I love the work of Freeman Patterson but never mentioned him as he is Canadian and, well … we keep the best for ourselves . The fact is I have no idea if his books are accessible outside of Canada. He has written about 18 books but they are now in short supply as he is switching to a new printer. I am told they will be available in the fall. "Photography for the Joy of It" is a book I recommend to my entry level students as it is a no nonsense book that teaches you exactly what you need to know and no superfluous nonsense that can get in the way. He had two books that are an absolute must for anyone that is interested in taking photography to a new level. Everyone interested in doing art photography should work there way through "Photography and the Art of Seeing" and then follow this up with "Photographing the World Around You" Once you have worked through these two books and if you still want more you should tackle "Photo Impressionism and the Subjective Image."
Well next you'll be holding onto Farley Mowat as well
Grant we certainly are familiar with Freeman Patterson in these parts. What first got me hooked was his book "Portraits of the Earth" - love the way he looks at our precious planet. I then moved to "Photography and the Art of Seeing". My only issue with this book is that I've yet to complete all his recommended exercises .....and honestly I think the utility of the content is in the practice.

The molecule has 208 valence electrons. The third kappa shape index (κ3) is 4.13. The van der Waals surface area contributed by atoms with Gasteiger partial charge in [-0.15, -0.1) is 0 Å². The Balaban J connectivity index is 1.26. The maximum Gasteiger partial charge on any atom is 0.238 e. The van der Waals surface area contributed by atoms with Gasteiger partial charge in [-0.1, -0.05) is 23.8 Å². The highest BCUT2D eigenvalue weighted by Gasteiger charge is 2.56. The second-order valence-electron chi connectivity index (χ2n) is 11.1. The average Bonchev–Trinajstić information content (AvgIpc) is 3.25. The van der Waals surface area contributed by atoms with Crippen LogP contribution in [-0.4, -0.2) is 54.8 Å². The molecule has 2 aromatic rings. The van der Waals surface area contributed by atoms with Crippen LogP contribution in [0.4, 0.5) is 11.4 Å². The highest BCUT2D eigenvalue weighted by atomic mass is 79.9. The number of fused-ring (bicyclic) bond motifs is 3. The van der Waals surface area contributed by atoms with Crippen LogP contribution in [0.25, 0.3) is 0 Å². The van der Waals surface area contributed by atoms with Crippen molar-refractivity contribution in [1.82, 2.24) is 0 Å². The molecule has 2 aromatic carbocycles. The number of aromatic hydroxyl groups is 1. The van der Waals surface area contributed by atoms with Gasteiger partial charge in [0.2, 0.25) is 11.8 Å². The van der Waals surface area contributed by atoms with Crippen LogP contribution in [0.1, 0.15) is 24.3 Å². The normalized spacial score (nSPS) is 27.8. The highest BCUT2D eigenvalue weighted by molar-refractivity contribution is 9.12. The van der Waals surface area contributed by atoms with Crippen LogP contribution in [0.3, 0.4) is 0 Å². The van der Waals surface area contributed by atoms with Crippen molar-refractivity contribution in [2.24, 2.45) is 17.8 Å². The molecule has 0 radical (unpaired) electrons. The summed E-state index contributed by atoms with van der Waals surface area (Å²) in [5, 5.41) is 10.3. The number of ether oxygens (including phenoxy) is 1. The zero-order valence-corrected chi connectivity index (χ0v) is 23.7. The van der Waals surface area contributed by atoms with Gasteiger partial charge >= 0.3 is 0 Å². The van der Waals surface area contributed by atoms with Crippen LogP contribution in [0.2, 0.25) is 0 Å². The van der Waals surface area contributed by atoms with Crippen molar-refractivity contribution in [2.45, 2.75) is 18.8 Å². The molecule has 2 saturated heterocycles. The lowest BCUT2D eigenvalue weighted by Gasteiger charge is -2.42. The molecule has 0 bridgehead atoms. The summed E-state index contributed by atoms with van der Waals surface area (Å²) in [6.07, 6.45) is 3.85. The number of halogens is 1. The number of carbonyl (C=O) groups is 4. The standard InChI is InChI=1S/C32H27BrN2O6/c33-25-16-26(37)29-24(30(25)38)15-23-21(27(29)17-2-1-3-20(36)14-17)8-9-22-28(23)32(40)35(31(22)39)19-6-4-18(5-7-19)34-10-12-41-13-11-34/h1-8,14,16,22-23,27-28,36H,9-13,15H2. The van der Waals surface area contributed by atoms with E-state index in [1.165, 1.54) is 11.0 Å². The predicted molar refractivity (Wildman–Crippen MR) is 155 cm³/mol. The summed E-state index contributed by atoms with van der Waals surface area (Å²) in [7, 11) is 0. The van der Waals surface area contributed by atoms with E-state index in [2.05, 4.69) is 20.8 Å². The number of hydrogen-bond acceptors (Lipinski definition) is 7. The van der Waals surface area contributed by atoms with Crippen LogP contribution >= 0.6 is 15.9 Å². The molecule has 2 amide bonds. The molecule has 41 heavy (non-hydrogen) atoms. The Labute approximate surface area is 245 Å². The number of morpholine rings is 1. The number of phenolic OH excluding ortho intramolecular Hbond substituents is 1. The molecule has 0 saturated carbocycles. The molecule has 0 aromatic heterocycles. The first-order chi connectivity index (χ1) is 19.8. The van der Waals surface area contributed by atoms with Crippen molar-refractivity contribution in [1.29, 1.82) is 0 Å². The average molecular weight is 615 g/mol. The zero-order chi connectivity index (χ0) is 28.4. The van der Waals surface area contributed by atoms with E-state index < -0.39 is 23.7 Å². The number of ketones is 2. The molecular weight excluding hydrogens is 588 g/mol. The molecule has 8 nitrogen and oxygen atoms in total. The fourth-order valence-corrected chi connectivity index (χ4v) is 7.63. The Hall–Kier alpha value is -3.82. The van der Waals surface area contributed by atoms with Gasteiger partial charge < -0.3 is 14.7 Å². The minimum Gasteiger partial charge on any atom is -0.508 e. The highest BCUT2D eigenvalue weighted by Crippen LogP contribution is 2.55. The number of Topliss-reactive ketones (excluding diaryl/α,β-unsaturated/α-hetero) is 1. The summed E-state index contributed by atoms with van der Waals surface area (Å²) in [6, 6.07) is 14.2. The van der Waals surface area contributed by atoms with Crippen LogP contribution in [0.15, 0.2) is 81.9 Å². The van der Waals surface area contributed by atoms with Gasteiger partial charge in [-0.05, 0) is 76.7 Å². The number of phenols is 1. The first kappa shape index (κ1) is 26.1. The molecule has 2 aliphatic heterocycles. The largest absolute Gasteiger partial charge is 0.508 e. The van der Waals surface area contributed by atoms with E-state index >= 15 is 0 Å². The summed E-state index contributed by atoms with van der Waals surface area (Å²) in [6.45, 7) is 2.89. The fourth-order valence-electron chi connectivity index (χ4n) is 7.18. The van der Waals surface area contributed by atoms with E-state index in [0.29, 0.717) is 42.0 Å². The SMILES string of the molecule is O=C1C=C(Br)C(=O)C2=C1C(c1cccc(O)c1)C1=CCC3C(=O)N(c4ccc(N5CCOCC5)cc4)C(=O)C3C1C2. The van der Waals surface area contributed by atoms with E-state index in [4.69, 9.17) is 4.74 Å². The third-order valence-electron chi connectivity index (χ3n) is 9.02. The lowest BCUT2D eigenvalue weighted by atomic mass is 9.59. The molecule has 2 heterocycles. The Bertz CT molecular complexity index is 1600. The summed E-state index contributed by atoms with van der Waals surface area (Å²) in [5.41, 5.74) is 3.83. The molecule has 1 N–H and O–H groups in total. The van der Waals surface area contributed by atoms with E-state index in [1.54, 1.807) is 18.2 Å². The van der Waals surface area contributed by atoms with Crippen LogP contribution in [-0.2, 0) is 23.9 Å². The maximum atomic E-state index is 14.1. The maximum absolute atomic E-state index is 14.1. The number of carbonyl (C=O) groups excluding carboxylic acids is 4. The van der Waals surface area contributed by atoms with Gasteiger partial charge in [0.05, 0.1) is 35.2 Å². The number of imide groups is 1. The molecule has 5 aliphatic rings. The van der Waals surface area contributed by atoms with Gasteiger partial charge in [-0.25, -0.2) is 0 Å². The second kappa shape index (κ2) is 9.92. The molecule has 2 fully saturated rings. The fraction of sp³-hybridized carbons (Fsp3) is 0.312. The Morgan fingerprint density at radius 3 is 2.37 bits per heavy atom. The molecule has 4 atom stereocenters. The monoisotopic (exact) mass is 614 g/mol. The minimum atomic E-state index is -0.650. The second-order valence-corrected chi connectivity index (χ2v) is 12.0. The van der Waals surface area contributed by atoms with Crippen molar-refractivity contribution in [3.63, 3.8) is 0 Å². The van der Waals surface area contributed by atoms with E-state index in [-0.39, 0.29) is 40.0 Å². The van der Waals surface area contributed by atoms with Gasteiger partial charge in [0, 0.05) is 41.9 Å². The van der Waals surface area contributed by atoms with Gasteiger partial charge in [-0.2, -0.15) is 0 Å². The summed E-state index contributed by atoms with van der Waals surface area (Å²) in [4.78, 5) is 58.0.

Funny you should mention "Photographing the World Around You" and "Photo Impressionism and the Subjective Image" as these were the next ones on my shopping list....well those and the featured book: The Practice of Contemplative Photography.
Yes, you Canadians have spawned some folks very close to my heart. I mentioned Farley - one of my long-time heroes.....not to mention David Suzuki...and oh yes and of course Maple Syrup
Farley Mowat is one of my absolute favorite writers. I first started reading him in college back in the 70s. From Never Cry Wolf, The People of The Deer....to his biographical account And No Birds Sang, which is very appropriate for this Memorial Day. I think I have read just about every book he has written, though I could be wrong.